How Would President Eisenhower Manage Email?
I have previously written about the Important-Urgent grid (The Eisenhower Box). I have also previously written about not treating all email messages as equal. Perhaps we can apply Eisenhower’s Important-Urgent matrix to email.
Is the content of email important? Is the content of email urgent? Let’s explore.
Yes, some email messages contain important information. Most do not. Determining if the content of a given message is indeed important or not important might be what takes the most time with email. Internally, we have filters to make those quick decisions based on the sender of the email or the subject line. We can make it even quicker if we automate those filters using our email program. The email messages that have a high likelihood of being important should automatically be pulled out and put into a folder for your review at a designated time*. The same is true of messages we know are not important. Going even further than a filter, unsubscribe from unwanted newsletters and block them if needed just to reduce the volume in your mailbox.
Regarding the remaining middle, these are messages that require more discernment and should be the ones that are processed and responded to as they are read or deleted if not deemed important. Those deemed important should be put in the proper location and too should be read and managed at a pre-designated time.
Whether or not an email is an urgent form of communication is a bit more complicated. For the older audience the ability to send and receive email at lightning speed is so enamoring and fast relative to older forms of written communication that we tend to see email as being a way to communicate urgent information. However, if something is really urgent—and think about it—send a personal text or call on the telephone or show up the other person’s office (see the accompanying figure). It’s like advertising—in that you need to separate your urgent message from the many, many non-urgent messages in the receiver’s inbox.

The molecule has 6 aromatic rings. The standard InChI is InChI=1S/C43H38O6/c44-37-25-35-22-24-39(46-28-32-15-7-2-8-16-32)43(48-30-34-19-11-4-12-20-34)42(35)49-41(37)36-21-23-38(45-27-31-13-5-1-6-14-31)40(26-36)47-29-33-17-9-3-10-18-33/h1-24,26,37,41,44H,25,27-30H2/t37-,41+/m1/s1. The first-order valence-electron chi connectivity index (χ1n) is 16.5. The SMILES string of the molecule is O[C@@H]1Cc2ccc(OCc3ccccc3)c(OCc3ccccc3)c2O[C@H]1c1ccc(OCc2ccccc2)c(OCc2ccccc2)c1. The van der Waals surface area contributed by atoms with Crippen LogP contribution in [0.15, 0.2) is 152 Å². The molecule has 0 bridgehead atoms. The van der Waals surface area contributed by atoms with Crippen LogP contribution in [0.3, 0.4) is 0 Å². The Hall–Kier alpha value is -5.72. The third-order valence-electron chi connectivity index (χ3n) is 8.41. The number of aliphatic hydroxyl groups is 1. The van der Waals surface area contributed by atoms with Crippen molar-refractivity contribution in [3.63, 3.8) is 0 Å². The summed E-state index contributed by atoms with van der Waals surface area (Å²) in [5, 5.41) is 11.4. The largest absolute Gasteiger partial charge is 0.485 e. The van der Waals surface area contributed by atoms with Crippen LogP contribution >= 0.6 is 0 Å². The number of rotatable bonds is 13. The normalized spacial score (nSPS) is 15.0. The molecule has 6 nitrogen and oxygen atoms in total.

To save frustration, I adopted a younger generation’s attitude about email. As the receiver of email, I assume that none of the messages are urgent–unless I have failed to do something that was not previously urgent, but was important. Therefore, I am not going to make it a habit to peruse my email looking for those items. To be safe in this assumption, you need to change the expectations of your senders. This is easiest done by actually articulating your expectations for urgent communication and for non-urgent communication.
*Twice I’ve mentioned managing email at a designated time. In doing so, I have morphed several strategies into one. For most people, the highest energy time is first thing in the morning. Use this time for your most important brain-work like meeting prep, writing or analysis. But because email is an activity that takes real time and requires real decisions, it is not something to put off to the end of the day. It’s not busy work. I like the idea of not checking email until after I have done something important on today’s agenda. But I don’t wait until the end of the day. Another strategy is the check and manage email periodically throughout the day, at designated times, and turning it off in-between. Email can be distracting so make sure it is at designated times and for a limited time.